Most people think of a restaurant as being closed or open, instead of locked.

                        April 12, 2019

                        https://www.duolingo.com/profile/DeutschmitDuo

                        marked incorrect for "the restaurant will close"

                        What does this mean, "by the time we get there, the restaurant will be closed"?

                        That's the only difference between "the restaurant will be closed" and "the restaurant will be closed" I can think of.

                        July 4, 2015

                        https://www.duolingo.com/profile/az_p
                        Mod

                          That's basically the meaning, yes.

                          Check your last sentence though - you said the same thing twice!

                          July 25, 2017

                          https://www.duolingo.com/profile/DanielHanlin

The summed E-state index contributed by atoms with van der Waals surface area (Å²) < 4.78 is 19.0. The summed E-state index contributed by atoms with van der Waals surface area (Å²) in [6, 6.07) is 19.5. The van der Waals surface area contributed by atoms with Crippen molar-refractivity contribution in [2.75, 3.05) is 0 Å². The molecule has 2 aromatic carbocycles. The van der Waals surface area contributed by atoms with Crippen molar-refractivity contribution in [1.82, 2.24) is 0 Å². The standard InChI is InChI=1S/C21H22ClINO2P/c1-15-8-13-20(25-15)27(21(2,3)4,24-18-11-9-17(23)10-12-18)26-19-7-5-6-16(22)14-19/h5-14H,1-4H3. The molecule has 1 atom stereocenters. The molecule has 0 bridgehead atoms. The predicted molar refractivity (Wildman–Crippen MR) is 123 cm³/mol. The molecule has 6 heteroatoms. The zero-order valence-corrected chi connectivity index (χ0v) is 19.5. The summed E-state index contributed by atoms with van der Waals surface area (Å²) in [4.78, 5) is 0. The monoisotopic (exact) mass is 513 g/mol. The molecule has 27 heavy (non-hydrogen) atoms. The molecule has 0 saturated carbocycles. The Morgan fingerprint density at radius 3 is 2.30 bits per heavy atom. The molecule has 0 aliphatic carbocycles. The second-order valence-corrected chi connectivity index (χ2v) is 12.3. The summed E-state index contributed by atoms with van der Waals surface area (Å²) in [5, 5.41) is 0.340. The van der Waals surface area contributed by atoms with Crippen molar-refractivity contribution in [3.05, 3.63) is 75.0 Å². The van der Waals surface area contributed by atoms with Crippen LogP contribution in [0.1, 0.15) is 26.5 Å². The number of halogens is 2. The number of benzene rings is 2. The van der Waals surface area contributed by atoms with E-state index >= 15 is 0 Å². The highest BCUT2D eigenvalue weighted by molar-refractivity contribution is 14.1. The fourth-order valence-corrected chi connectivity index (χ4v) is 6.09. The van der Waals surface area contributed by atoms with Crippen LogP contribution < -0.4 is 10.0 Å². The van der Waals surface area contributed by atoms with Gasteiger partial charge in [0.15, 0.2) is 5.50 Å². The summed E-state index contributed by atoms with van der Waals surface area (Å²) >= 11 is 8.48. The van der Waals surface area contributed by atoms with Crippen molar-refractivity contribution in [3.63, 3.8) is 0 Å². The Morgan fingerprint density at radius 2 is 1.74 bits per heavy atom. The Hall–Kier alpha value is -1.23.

Why does it pronounce "wird" as "willt"?

                          April 9, 2017

                          https://www.duolingo.com/profile/hedgehog_m

                          the restaurant will have closed?? how can it be possible to guess such bad english??

                          August 22, 2015

                          https://www.duolingo.com/profile/alfalfa2

                          Why do you think this is bad English?

                          The wife says to her husband as they are driving, "Let's turn around. It's already 11:30. By the time we get there, the restaurant will have closed."

                          December 9, 2015
                          Learn German in just 5 minutes a day. For free.